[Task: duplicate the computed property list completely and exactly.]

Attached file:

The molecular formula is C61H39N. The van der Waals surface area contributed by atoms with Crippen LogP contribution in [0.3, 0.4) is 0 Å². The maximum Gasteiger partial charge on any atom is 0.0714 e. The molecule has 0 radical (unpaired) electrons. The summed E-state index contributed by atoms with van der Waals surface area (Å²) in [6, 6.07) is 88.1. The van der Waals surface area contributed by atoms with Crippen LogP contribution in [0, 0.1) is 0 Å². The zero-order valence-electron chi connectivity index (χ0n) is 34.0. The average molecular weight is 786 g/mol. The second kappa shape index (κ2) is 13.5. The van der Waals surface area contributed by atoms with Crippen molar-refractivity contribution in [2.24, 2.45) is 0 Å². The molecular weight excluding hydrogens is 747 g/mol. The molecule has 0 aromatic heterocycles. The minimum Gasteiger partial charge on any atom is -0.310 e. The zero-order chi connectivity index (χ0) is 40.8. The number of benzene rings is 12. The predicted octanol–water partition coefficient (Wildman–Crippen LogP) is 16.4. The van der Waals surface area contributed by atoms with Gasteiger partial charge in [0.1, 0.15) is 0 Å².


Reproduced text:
The molecular formula is C61H39N. The van der Waals surface area contributed by atoms with Crippen LogP contribution in [0.3, 0.4) is 0 Å². The maximum Gasteiger partial charge on any atom is 0.0714 e. The molecule has 0 radical (unpaired) electrons. The summed E-state index contributed by atoms with van der Waals surface area (Å²) in [6, 6.07) is 88.1. The van der Waals surface area contributed by atoms with Crippen LogP contribution in [0, 0.1) is 0 Å². The zero-order valence-electron chi connectivity index (χ0n) is 34.0. The average molecular weight is 786 g/mol. The second kappa shape index (κ2) is 13.5. The van der Waals surface area contributed by atoms with Crippen molar-refractivity contribution in [2.24, 2.45) is 0 Å². The molecular weight excluding hydrogens is 747 g/mol. The molecule has 0 aromatic heterocycles. The minimum Gasteiger partial charge on any atom is -0.310 e. The zero-order chi connectivity index (χ0) is 40.8. The number of benzene rings is 12. The predicted octanol–water partition coefficient (Wildman–Crippen LogP) is 16.4. The van der Waals surface area contributed by atoms with Gasteiger partial charge in [0.1, 0.15) is 0 Å².